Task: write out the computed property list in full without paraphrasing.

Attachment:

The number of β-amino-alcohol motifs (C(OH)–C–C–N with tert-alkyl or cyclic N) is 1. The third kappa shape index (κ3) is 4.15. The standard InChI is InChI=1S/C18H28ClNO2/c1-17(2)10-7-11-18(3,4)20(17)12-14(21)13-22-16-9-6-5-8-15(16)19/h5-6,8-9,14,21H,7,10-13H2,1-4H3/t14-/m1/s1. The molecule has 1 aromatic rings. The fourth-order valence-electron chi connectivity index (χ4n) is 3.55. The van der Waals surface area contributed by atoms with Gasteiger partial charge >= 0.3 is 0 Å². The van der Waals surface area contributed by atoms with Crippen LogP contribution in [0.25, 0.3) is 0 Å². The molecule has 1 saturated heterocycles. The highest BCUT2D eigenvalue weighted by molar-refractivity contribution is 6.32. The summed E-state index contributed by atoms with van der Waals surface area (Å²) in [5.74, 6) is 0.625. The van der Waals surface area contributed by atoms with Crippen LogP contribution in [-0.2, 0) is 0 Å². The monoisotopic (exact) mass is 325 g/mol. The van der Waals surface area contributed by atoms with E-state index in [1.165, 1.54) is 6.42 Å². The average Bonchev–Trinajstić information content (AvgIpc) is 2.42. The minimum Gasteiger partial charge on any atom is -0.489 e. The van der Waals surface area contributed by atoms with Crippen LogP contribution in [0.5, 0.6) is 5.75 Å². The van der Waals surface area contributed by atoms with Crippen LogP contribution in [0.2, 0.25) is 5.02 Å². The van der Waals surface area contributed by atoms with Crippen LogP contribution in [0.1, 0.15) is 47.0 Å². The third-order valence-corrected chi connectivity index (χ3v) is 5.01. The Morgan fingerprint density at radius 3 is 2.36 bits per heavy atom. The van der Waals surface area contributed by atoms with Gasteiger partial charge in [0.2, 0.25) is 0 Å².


The number of β-amino-alcohol motifs (C(OH)–C–C–N with tert-alkyl or cyclic N) is 1. The third kappa shape index (κ3) is 4.15. The standard InChI is InChI=1S/C18H28ClNO2/c1-17(2)10-7-11-18(3,4)20(17)12-14(21)13-22-16-9-6-5-8-15(16)19/h5-6,8-9,14,21H,7,10-13H2,1-4H3/t14-/m1/s1. The molecule has 1 aromatic rings. The fourth-order valence-electron chi connectivity index (χ4n) is 3.55. The van der Waals surface area contributed by atoms with Gasteiger partial charge >= 0.3 is 0 Å². The van der Waals surface area contributed by atoms with Crippen LogP contribution in [0.25, 0.3) is 0 Å². The molecule has 1 saturated heterocycles. The highest BCUT2D eigenvalue weighted by molar-refractivity contribution is 6.32. The summed E-state index contributed by atoms with van der Waals surface area (Å²) in [5.74, 6) is 0.625. The van der Waals surface area contributed by atoms with Crippen LogP contribution in [-0.2, 0) is 0 Å². The monoisotopic (exact) mass is 325 g/mol. The van der Waals surface area contributed by atoms with E-state index in [1.165, 1.54) is 6.42 Å². The average Bonchev–Trinajstić information content (AvgIpc) is 2.42. The minimum Gasteiger partial charge on any atom is -0.489 e. The van der Waals surface area contributed by atoms with Crippen LogP contribution in [0.5, 0.6) is 5.75 Å². The van der Waals surface area contributed by atoms with Crippen LogP contribution in [0.2, 0.25) is 5.02 Å². The van der Waals surface area contributed by atoms with Crippen LogP contribution in [0.1, 0.15) is 47.0 Å². The third-order valence-corrected chi connectivity index (χ3v) is 5.01. The Morgan fingerprint density at radius 3 is 2.36 bits per heavy atom. The van der Waals surface area contributed by atoms with Gasteiger partial charge in [0.2, 0.25) is 0 Å².